Berlin, Germany (Weltexpress). On days like these, Shan is not only in demand as a hairdresser, and thus in demand for hair, but also for brains, as a conversation partner. He, the Berlin celebrity hairdresser Shan Rahimkhan, is asked and listened to about the situation in the state on the Persian Gulf, long been called Iran and which is also considered an Islamic republic. If only rights were exactly the same in Persia and not different!
Apprenticeship and Wanderlust
Rahimkhan’s years of apprenticeship and travel led him to the Berlin salon of Udo Walz. But Shan Rahimkhan himself has long since become a master of his trade and also of microphones. His real name is Khashayar Rahimkhan and he was born on 27 October 1972 in Tehran as the second child of a teacher and an engineer.
He did not grow up for long in his educated bourgeois parents’ home in Tehran, but rather with his uncle in Vienna from the age of 13, so that he received citizenship of Austria. Instead of becoming a doctor as planned, however, Shan Rahimkhan did not go to a university but to an apprenticeship: Salon instead of campus. First he became a hairdresser and wigmaker and then worked in the trendy Viennese salon “Jacques Dessange”, among others. But Shan was soon drawn from the Danube to the Hudson. After Vienna and New York, stays in Los Angeles, Paris and London followed until in 1995 he went to Berlin to work for Udo Waltz, the celebrity coiffeur at that time.
Coiffeur and Cuisinier
In the capital he joined Andreas Hagn’s hairdressing salon in 1997, which he subsequently ran independently, and continued to grow. In 2005, Shan Rahimkhan opened his own hair salon, „Coiffeur“, with a café and bistro, on Berlin’s Gendarmenmarkt. Shans other „Coiffeur“ is no longer on Kurfürstendamm, but is now even better placed on Tauentzienstraße in the very renown KaDeWe department store, where customers also look forward to washing, blow-drying, cutting, gluing and everything else in the world of hair. Adjacent to Shan’s Coiffeur is his restaurant, now called „Shan’s Kitchen“, on the classical square of the city.
From there you have the best view of the Gendarmenmarkt with its historic buildings through large panorama windows that reach almost from floor to ceiling. Past and present surround it, as a place all kinds of travellers from all over the world pay their respect. The square got its name from the Gens d’armes cuirassier regiment that was based there. It no longer marches around, but lots of tourists do. If you like Berlin cuisine with a modern interpretation and a pinch of Persia, Shan’s Kitchen is the perfect place for you.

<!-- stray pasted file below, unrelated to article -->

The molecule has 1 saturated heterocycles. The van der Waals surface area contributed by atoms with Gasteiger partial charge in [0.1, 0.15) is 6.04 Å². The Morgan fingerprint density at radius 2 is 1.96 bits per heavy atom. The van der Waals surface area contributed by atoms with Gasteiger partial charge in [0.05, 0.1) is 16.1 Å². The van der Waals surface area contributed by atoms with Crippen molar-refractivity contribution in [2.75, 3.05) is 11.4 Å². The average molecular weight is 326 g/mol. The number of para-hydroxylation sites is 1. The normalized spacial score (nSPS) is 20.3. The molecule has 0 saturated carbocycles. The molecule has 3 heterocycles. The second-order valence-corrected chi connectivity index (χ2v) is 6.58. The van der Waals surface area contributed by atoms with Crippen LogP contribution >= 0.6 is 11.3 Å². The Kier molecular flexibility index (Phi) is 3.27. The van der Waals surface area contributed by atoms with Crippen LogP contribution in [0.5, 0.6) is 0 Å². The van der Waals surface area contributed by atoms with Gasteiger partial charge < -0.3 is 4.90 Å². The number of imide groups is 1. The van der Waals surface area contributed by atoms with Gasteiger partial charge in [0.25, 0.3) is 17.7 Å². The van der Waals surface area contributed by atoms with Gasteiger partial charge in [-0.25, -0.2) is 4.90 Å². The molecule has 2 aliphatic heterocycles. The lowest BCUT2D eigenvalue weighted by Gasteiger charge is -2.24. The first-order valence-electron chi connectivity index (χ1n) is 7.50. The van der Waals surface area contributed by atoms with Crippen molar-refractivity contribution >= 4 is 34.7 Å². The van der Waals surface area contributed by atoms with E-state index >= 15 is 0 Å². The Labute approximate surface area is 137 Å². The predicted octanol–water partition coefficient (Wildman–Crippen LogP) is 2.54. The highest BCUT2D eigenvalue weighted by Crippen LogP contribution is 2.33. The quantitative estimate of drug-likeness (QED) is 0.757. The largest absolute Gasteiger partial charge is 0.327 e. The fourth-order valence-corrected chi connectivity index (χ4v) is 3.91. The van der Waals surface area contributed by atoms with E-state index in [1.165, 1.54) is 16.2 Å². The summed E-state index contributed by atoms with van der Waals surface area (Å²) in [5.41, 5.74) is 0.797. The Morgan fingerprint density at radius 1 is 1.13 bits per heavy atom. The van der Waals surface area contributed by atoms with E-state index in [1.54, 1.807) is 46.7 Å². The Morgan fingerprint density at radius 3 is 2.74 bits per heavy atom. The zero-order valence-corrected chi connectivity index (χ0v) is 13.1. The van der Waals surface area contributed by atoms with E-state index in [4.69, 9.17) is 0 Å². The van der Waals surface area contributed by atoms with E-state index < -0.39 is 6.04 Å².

What starts with a Persian breakfast that includes feta and date tomatoes, mint, cucumber, yoghurt with honey and fresh bread, with the country egg, scrambled egg or egg Benedict to be special ordered, goes on in style far beyond a “Power Bowl” and a lukewarm “Braised Aubergine” with Persian sour cream, pomegranate seeds, walnuts and other comforting ingredients.
are crispy tarte flambée from the stone oven, sometimes topped with aubergine, dried tomatoes and feta cheese and sprinkled with herbs, sometimes just with truffles, parmesan and cress. Burrata, tomatoes and mint pesto also go well on the Nan thin and crispy flatbreads, which have little in common with bread and are also named „Naan“, as do plucked lamb with spring onions, coriander, parsley, grated lemon zest and fresh chilli. Tremendous! From this spicy pod on a crispy short-fried previously very thinly rolled out bread dough base, it is only a quick sip of a good drink to a Berlin Burger, a „Bulette“.
That Bulette, from the french „boulette“, is made of beef fillet and is meat at its best – even organic – must be mentioned. The potato salad is no less organic and „brandenburgian“ than the Berlin burger, but the gherkins are Persian and the mustard is not only named after the city of Dijon, but made with Verjus instead of vinegar. Truly, mustard is no longer made in Dijon. But certainly the poultry, corn poulard, fried crispy and served with seasonal vegetables, comes from France. The delicious “beef fillet tataki” with date tomatoes, green beans, fennel and savory is also warmly recommended.
The crowning glory of a dinner must be homemade cakes and tartes, not only a feast for the eyes but also for the palate, in
Adress: Markgrafenstraße 36 Ecke Taubenstraße 19, 10117 Berlin
Phone: +49 (0)30-20 67 89 200
Open: Monday to Thursday 9 am to 8 pm, Friday/Saturday to 10 pm
The above contribution by Ole Bolle was rendered into English by Christoph Merten.